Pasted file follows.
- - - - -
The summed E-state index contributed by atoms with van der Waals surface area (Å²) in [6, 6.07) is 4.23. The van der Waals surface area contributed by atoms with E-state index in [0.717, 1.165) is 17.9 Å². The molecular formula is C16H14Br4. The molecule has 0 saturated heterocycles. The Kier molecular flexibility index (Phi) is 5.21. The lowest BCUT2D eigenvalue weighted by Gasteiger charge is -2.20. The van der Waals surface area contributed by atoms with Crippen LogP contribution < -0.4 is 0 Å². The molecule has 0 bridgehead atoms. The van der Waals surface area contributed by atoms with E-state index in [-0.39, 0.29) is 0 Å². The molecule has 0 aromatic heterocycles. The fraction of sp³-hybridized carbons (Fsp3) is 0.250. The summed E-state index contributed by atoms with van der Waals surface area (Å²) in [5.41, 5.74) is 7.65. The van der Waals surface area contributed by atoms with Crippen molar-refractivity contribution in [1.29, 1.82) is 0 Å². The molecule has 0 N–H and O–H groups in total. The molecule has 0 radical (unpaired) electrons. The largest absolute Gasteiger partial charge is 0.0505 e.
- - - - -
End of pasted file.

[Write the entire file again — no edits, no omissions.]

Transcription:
The summed E-state index contributed by atoms with van der Waals surface area (Å²) in [6, 6.07) is 4.23. The van der Waals surface area contributed by atoms with E-state index in [0.717, 1.165) is 17.9 Å². The molecular formula is C16H14Br4. The molecule has 0 saturated heterocycles. The Kier molecular flexibility index (Phi) is 5.21. The lowest BCUT2D eigenvalue weighted by Gasteiger charge is -2.20. The van der Waals surface area contributed by atoms with Crippen LogP contribution < -0.4 is 0 Å². The molecule has 0 bridgehead atoms. The van der Waals surface area contributed by atoms with E-state index in [-0.39, 0.29) is 0 Å². The molecule has 0 aromatic heterocycles. The fraction of sp³-hybridized carbons (Fsp3) is 0.250. The summed E-state index contributed by atoms with van der Waals surface area (Å²) in [5.41, 5.74) is 7.65. The van der Waals surface area contributed by atoms with Crippen molar-refractivity contribution in [1.29, 1.82) is 0 Å². The molecule has 0 N–H and O–H groups in total. The molecule has 0 radical (unpaired) electrons. The largest absolute Gasteiger partial charge is 0.0505 e.